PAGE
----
We faced one of the worst economies that we've had since the Great Depression. We had $3.5 billion of incremental commodity costs that affected our profitability. Our plan is a reaction to the situation.
Yet other companies have had this economic headwind but have done better. What part do you wish you had done differently?
I laid out all those reasons in the June Deutschebank Conference in Paris.
Tell me again. I know you've given a lot of thought to this. Aren't there any lessons learned?
The plan that we've put in place suggests what we've learned. We're focused on improving discontinuous innovation. We're reducing enrollment in the company by 5700, saving $10 billion.
So what I would take out of that is that the lesson would be that you spent too much money.
We had the commodity headwinds, right, which had we not priced would have reduced our profitability by that amount.
But it didn't take with the community that invested in your stock. Former executive Gary Martin writes this [critical] letter. Ackman meets with you. That message did not get through. Is that a fair statement?
We provided the message. Investors now are confident that we're delivering against the plan. In the April through June quarter, we said we were ahead of the plan and the investors reacted positively there. When we announced April through June the stock went up $2 that day. Maybe the message was out there and investors were looking for confidence but those results are being delivered.
Looking back at the past six months, you have faced a whole lot of criticism from outsiders, investors, and retirees. You personally have been under pressure. Are there things you have learned from this process, any lessons that have come out of this experience for you that will lead you to do things differently?
One of my beliefs is that organizations need to renew themselves and that leaders need to do the same thing, so any leader should be constantly learning. So we learn and we adapt.
Let's talk about Bill Ackman and Pershing Square. You've had one direct meeting so far?
We talk to all of our investors. I keep the meetings confidential.
You're not going to confirm that you had a meeting with Bill Ackman? Let's at least admit what we all know to be true.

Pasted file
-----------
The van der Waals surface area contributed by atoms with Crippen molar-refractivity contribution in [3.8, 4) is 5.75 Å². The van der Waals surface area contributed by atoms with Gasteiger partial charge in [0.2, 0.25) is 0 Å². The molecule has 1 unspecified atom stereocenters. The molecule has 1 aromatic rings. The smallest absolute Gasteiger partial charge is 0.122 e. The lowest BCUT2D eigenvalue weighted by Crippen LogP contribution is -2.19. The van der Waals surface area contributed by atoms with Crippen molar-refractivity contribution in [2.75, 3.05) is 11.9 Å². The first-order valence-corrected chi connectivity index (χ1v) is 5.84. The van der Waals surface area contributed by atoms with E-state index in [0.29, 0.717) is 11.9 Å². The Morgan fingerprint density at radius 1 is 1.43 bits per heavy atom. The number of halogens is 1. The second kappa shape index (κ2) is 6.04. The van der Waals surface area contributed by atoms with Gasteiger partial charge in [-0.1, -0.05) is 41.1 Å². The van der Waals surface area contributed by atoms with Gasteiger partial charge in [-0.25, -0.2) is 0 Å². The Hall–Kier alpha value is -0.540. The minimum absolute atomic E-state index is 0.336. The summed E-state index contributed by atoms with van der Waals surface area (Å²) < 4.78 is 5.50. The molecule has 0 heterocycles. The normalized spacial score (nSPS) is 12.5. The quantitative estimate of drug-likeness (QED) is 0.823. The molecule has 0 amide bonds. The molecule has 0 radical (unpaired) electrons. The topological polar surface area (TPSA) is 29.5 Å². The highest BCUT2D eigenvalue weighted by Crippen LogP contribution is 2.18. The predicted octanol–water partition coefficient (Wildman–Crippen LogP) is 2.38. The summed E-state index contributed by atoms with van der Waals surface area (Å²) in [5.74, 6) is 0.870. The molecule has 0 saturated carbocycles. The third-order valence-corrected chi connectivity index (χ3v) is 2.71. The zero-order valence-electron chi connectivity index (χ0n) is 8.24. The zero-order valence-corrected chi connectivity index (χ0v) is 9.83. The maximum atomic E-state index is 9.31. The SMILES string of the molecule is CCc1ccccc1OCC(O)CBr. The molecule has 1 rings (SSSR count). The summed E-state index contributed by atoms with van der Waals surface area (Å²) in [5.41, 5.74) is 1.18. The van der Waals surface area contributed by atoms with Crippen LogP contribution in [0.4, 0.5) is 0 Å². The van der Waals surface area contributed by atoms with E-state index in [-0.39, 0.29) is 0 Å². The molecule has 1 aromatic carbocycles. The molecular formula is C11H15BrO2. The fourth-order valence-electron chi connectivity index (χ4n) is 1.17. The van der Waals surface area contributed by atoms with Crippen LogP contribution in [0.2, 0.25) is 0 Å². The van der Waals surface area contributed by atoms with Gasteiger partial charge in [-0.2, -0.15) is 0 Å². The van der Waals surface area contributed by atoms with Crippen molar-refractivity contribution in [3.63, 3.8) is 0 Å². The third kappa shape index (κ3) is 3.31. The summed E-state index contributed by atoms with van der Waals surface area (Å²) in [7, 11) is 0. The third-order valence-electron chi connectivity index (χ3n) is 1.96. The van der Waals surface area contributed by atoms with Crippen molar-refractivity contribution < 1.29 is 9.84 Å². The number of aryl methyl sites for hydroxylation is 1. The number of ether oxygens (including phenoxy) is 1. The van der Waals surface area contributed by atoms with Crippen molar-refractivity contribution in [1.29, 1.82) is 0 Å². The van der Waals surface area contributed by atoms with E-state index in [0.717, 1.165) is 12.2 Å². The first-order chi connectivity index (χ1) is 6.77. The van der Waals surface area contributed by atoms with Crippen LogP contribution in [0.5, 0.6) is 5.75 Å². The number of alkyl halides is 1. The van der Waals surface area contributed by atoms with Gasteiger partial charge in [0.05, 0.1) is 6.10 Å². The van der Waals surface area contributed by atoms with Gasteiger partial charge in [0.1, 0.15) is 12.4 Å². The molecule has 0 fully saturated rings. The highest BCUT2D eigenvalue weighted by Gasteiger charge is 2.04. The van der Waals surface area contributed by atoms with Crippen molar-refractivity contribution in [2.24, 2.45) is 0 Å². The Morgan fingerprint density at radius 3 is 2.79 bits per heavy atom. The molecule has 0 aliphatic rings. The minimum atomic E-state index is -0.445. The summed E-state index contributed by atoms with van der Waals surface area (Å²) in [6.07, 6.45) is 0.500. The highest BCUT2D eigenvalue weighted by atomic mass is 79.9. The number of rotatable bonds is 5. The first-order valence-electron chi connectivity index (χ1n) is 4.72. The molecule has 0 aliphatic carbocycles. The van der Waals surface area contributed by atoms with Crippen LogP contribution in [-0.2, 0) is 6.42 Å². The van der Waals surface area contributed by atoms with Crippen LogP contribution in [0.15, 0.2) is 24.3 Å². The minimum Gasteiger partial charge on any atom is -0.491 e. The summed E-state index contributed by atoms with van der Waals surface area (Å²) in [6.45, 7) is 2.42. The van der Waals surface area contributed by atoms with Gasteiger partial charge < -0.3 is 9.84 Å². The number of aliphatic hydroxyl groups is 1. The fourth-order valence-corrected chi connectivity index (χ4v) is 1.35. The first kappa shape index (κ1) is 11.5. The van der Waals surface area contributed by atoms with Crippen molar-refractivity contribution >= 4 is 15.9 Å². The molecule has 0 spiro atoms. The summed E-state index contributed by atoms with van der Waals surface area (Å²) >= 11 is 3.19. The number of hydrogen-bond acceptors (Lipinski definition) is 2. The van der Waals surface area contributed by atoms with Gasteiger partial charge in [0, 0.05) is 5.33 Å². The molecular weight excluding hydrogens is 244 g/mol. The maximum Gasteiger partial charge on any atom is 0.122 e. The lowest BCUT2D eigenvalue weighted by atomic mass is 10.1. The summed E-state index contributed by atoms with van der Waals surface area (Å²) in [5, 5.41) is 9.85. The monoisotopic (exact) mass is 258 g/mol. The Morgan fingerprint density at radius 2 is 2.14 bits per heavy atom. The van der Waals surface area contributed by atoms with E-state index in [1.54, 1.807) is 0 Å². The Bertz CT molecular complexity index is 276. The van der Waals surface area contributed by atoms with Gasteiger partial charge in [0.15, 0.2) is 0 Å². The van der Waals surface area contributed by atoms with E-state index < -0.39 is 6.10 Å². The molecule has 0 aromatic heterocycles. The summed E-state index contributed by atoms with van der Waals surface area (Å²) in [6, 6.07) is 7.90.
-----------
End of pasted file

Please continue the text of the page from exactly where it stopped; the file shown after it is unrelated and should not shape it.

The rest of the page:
My integrity is important to me and I'm not going to divulge confidences. All the investors have different ideas and it would not be fair to divulge one's vs. another's.
Warren Buffett said on CNBC last week that he is selling P&G stock. Why?
He said he was selling the stock to buy a position. He's one of our largest investors. Warren said the valuation is high.
Obviously we want more shareholders to buy more. Even without the price appreciation you make 5-6% on the stock just from the dividends and the share repurchase. Last quarter we had a doggone good cash quarter. We returned $4.2 billion to shareholders.
I thought six months ago you had said you weren't going to start share repurchases. Is this a reaction to the pressure?
It was one of the positives that came out of the April through June earnings announcement. We overdelivered expectations in the April through June quarter, which gave us confidence.
What is morale like right now inside P&G? There's been a lot of change and a lot of public stuff out there.
The interesting thing, and I'm with people in the organization all the time, is that everybody in this company is laser like focused on delivering this plan, which we know will return us to the position we want to be in. They are focused like a laser and they're energized.
Sometimes you are energized because you don't want to get fired. I'm really asking about the morale.
When we announced the April through June quarter and there was some evidence there that the plan was working, that reinforces the behavior of the employees. P&G people want to be winners. When you turn over my ID badge we have our five values. P&G people want to win. When we're not winning we focus very hard on developing a plan to get back to winning.
So morale is better? Are you satisfied with where morale is in the company?
Morale is better, sure, it is better. I'm not satisfied with our results. We're not there yet. We're working our way back; we're confident in the plan.
How about your own personal morale? Do you feel confident that you will be the CEO of this company in a year?
Jennifer, my morale is high. I am totally focused on delivering this plan. I've been in this company for 32 years. I love this company. I've got support from the board of directors and from the leadership of the company. But this is not about me.
But it has become about you, whether you wanted it to or not.
This is the greatest company in the world. We'll be 175 years old October 31. I am totally committed to create another 175 years and the board is too.
I believe that you are committed. But is everyone committed behind you?
Absolutely. There is no question about the commitment of the leadership of this company, about the commitment of the board of directors. It's there.